Our Voice Will Be Heard - Intervenor Status Granted in Latimer Case


(8 October 1998) — The Saskatchewan Court of Appeal granted joint intervenor status to the Council of Canadians with Disabilities (CCD), Saskatchewan Voice of Persons with Disabilities, People First Canada, Canadian Association for Community Living (CACL), the DisAbled Women's Network Canada (DAWN Canada), and People in Equal Participation (PEP) in the Latimer case. The Court is allowing the intervenors 20 minutes of oral argument. Mr. Bob Richards of the firm McPherson, Leslie and Tyerman will act as legal counsel.

The case is being appealed by both the Crown and Robert Latimer. CCD and the Saskatchewan Voice intervened jointly in Latimer's first appeal, as did PEP.

The Grounds of This Appeal

Why the Crown is Appealing

The Crown argues that the trial judge erred in law by:

  1. failing to disallow Latimer's claim for a constitutional exemption from the sentence required by law, as per the decision of the Saskatchewan Court of Appeal in R. v. Latimer (1995).
  2. by granting the constitutional exemption from the mandatory provisions of Criminal Code Sections 235(1) ["Every one who commits first degree or second degree murder is guilty of an indictable offense and shall be sentenced to imprisonment for life."] and 745(c) ["in respect of a person who has been convicted of second degree murder, that the person be sentenced to imprisonment for life without eligibility for parole until the person has served at least ten years of the sentence or such greater number of years, not being more than twenty-five years, as has been substituted therefor pursuant to section 745.4;"] without finding either section violated the Charter.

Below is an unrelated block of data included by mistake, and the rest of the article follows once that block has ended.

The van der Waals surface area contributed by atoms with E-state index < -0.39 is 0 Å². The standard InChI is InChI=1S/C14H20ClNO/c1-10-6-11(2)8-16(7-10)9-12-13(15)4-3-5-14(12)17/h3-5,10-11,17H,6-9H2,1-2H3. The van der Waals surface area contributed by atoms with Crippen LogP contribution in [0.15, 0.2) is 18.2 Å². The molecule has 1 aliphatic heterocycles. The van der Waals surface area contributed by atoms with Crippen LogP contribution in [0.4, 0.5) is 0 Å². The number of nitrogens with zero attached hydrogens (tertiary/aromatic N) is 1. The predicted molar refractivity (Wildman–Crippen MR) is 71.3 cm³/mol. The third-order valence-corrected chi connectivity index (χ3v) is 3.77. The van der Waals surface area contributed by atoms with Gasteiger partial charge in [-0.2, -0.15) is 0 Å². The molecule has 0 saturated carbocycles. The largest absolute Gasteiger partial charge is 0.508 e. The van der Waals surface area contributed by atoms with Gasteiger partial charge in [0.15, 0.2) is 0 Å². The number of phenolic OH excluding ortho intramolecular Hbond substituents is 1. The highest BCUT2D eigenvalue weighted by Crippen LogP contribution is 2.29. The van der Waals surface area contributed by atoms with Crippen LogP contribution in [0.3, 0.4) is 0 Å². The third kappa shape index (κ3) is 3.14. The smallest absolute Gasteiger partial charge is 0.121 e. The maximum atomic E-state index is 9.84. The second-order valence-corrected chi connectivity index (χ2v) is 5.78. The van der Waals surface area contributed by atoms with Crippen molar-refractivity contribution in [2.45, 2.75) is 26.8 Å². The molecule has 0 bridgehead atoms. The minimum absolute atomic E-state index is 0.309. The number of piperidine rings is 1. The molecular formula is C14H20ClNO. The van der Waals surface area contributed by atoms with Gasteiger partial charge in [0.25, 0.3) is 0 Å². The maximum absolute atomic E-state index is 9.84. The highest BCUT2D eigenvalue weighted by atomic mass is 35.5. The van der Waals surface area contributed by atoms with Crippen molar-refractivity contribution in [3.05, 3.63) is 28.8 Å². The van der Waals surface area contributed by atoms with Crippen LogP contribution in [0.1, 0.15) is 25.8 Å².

3. holding that Mr. Latimer should receive a constitutional exemption without first properly considering the effect of the Royal prerogative of mercy on the need to grant a constitutional exemption.
  4. imposing an illegal sentence contrary to the mandatory provisions of the Criminal Code.

Why Latimer is Appealing—Mr. Latimer's application presents the following grounds. It contends that the trial judge erred by:

  1. failing to leave necessity as an issue for the jury;
  2. declining to rule on whether necessity would be left to the jury, prior to counsels' addresses;
  3. ruling that in a murder case, a jury cannot be told of the minimum punishment;
  4. failing to provide the jurors with correct and comprehensive responses that fully answered their questions;
  5. failing to instruct the jury to decide the case on what they felt was just, if they were of the view that following the law would lead to an unjust result;
  6. not charging the jury that they could find that Robert Latimer had the legal right to decide to commit suicide for his daughter, by virtue of he and his wife being her surrogate decision makers for all other decisions;
  7. imposing a sentence that is greater than is warranted or necessary, considering the facts of the case and the accused's background.
  8. finally, any grounds advised by Counsel.

Highlights of Our Factum in the First Appeal